REI Has Asked Me Back

REI CincinnatiI had a great opportunity this past July to share about my hike along the Appalachian Trail at the REI store in Cincinnati. There was a nice turnout to hear my story. The coordinator at the local store said that they had a wait-list of 40 people to attend my workshop. I was humbly bowled over when I heard that news. I asked if I could come back and share again. The coordinator was very interested and asked that I contact him for another date.

REI expert, Owen, and I have been email buddies working on another engagement. We have agreed on a Wednesday in October – October 21st at 6:30 pm. Their website just added the workshops in October. It is a first-come, first-serve sign-up. If you are interested in attending, here is the link to the workshops held in Cincinnati There are 20 spots left in my workshop as of this morning.

Here is the information they posted:

Wednesday, October 21, 2015            6:30 – 8:00 PM EDT               Hiking the AT with Dave Rough

Join us for an evening with local Appalachian Trail thru-hiker Dave Rough. Take a virtual walk from Georgia to
Maine highlighting some of the trail’s sights, sounds, joys, and trials and including some tips on gear, planning, and preparation. Please bring a friend and all your questions about the AT.

I would love for all of you to attend the workshop at REI. I am always thrilled to talk about my adventure and the incredible faithfulness of God during the hike. The smell of the forest seems to have lodged in my lungs, the songs of the birds echo in my ears, the sights of the trail still fill my dreams, and the call of the woods continues to tug on my heart. Talking about the AT opens up a therapeutic window that allows my inner memories to be shared.   My paraphrase on an old saying: “You can take the hiker out of the woods but you can’t take the woods out of the hiker.”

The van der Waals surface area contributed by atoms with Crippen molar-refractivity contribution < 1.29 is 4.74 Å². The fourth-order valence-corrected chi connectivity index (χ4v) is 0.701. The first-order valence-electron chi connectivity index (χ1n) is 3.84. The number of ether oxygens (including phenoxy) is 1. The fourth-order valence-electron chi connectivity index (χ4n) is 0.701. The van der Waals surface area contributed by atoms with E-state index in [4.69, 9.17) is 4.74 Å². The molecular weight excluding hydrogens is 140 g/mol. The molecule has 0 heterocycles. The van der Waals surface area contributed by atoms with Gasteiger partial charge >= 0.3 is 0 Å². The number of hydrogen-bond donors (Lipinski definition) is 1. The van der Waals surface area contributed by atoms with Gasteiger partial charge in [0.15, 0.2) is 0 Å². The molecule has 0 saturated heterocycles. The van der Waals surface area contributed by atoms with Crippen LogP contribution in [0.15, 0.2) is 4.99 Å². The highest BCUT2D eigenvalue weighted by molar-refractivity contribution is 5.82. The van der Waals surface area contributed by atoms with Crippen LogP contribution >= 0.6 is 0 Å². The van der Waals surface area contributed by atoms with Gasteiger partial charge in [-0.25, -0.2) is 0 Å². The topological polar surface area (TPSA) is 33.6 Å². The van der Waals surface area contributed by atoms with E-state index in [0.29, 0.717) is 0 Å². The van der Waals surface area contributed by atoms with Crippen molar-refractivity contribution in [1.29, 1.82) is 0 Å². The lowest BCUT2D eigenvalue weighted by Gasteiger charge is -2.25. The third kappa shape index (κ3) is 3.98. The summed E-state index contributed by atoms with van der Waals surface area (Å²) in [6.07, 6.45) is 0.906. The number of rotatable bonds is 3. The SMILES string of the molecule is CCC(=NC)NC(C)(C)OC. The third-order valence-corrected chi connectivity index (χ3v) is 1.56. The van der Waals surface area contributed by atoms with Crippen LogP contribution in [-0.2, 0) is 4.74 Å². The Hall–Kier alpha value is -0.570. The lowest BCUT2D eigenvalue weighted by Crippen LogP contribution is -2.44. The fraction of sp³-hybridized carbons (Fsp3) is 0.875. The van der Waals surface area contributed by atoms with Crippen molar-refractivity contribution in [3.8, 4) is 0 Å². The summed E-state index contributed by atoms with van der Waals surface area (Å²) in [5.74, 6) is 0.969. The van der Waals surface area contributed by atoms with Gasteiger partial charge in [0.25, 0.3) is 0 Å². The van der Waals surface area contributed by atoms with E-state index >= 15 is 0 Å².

Categories: Appalachian Trail, Georgia, Hiking, Maine, REI, Thru-Hike, Trail | Tags: , , , , | 1 Comment

A Flower for My Mom

Thistle 2During a hike this past weekend I had an experience that took me back over fifty years in a blink of an eye. I was hiking out from underneath the canopy of trees into a beautiful meadow on a bright sunny morning. On the background of prairie grass and the light greens of the underbrush stood a single thistle in its perfect plume of majestic blue.

In one short breath, I was eight years old walking down a trail close to the junior high school just down the block from my home in West Virginia. It was the first thistle I ever remember seeing. I literally jumped with amazement when I saw it – it was the most beautiful flower in the entire state. I knew immediately that my mom should have this gorgeous blue gem. She owned this crystal vase with rose etchings on the side that she kept for special bouquets. It always sat in the center of the table when the home was blessed with flowers.

When I first saw the thistle, I carefully looked around to be sure that no one had planted it. I had recently learned my lesson when I showed up with a handful of tulips for my mom…. from the neighbor’s house. That was not a happy day. I knew without a shadow of doubt that I was not allowed to pick flowers that belonged to someone else, no matter how pretty they were. So I checked very carefully before I determined that this flower must have grown here by mistake or it was left over from a house that used to be there a hundred years ago.